Ex-inmate's bid to be lawyer angers slain officer's family Dortch planned fatal robbery

friends call new life a model

November 12, 1996|By Dennis O'Brien | Dennis O'Brien,SUN STAFF

From the beginning, John Dortch excelled.

The youngest of four children born to a Baptist minister, he was a star athlete in high school, an honor student in college, a decorated Vietnam veteran, an award-winning insurance salesman and president of the student government at his law school.

"That boy was always as smart as a whip," said Julia Dortch, his 71-year-old mother.

But in 1974, Dortch planned a bank robbery that ended in the death of a Washington, D.C., police officer and a 15-year prison ++ sentence for him.

Now, Dortch is asking the Maryland Court of Appeals to decide whether that crime should prevent him from becoming a lawyer.

The court heard arguments in the case last month. Dortch, who (( is working as a law clerk for a law school friend in Charleston, W.Va., also has applied for law licenses in that state and the District of Columbia.

The West Virginia decision is expected this month. District officials are likely to wait until Maryland decides.

Dortch's friends point out that the 51-year-old father of two was not the trigger man in the shooting Sept. 20, 1974, that killed Officer Gail Cobb. They say that he has expressed sorrow at the officer's death and has consistently demonstrated an integrity that would make him an asset to the legal profession.

"He's an extraordinary man," said William L. Robinson, a civil rights lawyer and the dean of the District of Columbia School of Law, where Dortch earned his law degree in 1994 after his release from prison.

But others argue that there is no way anyone convicted of such a crime should be permitted to join the legal fraternity.

"It's like Jeffrey Dahmer being allowed to practice medicine," said Denise Cobb Jackson, the Washington school teacher whose sister was slain in the robbery attempt. She was referring to the Milwaukee mass murderer who mutilated his victims' bodies.

Dortch and seven others plotted the robbery of the Eastern Liberty Federal Savings and Loan at 21st and L streets. But police were tipped off to the robbery. When detectives approached Dortch's Pontiac Grand Prix in front of the bank and asked him and his 25-year-old accomplice, William Bryant, for identification, they ran off.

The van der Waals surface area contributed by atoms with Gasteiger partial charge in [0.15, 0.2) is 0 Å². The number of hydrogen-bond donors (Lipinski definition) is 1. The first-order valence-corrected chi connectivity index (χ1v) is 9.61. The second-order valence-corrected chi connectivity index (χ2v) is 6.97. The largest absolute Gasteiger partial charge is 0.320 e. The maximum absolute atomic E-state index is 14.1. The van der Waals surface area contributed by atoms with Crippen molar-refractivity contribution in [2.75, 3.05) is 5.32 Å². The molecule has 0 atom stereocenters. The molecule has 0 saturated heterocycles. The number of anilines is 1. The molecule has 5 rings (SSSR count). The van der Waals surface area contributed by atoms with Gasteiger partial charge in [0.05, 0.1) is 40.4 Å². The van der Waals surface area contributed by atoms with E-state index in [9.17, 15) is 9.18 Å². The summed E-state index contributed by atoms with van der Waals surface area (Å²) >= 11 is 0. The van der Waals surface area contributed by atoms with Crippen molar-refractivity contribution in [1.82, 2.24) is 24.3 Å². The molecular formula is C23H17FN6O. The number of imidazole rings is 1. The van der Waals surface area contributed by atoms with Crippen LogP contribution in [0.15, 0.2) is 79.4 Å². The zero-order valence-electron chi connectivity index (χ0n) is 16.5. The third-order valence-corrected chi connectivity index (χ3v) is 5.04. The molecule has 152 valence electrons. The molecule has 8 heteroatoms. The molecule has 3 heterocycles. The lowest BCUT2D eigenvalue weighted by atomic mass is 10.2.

Cobb, 24, six months out of the police academy, was writing a traffic ticket a few blocks away when someone told her that a suspicious person had just run into a nearby parking garage. It was Bryant, who had rushed into the garage wash room to change from the clothes he was wearing for the robbery.

When Cobb caught up with him, he turned his back on her, pulled a gun and fired a single shot, which passed through her forearm and penetrated her heart.

"She never even got a chance to pull out her service weapon," said Ronald L. Robertson, chairman of the Fraternal Order of Police for the Washington Metropolitan Police.

Making amends, friends say

Dortch, who turned himself in the next day, pleaded guilty to second-degree murder and was sentenced to 15 years to life July 30, 1975. Since then, he has done everything possible to make amends, becoming a model prisoner, tutoring youths, applying to law school, attending church and never denying his past, according to those who know him.

"I see in him a sincerity and a genuine desire to do good with his life," said the Rev. Dennis Wiley, pastor of the Covenant Baptist Church in Washington, where Dortch worked as business manager when he was released from prison in August 1990. "As awful as the crime was, as a Christian church, we have to believe in forgiveness."

Robinson said Dortch disclosed his past when he applied in 1990 to the D.C. Law School.

"He was a first-rate student leader," said Robinson, one of 14 people to recommend that the Court of Appeals approve Dortch's admission to the Maryland Bar.

Dortch's law school professors recalled how he stood out, particularly in the school's clinics, where students work with clients under a lawyer's supervision.

In the housing clinic, Dortch worked closely with a client with AIDS, bringing her balloons on her birthday and hot lunches on cold afternoons. In the juvenile clinic, he tutored a teen-ager on his own time, then followed up to make sure that the youth was progressing in school.

When someone painted a swastika on the door of the Jewish Student Government office in the fall of 1994, Dortch organized meetings among Jewish and black student leaders that calmed tensions at the campus.

"All of us felt that he must have been a different person at the

time, or that he was just operating back then under some sort of duress," said Louise Howells, who ran the school's housing clinic.

But the FOP and Cobb's family say Dortch is just manipulating the system. They wonder how he made it so far in the application process and have begun lobbying the appeals court to reject Dortch's application.

"Twenty-two years later, we are begging someone to remember Gail," Clinton and Gloria Cobb, the officer's parents, said last month in a letter to the court.

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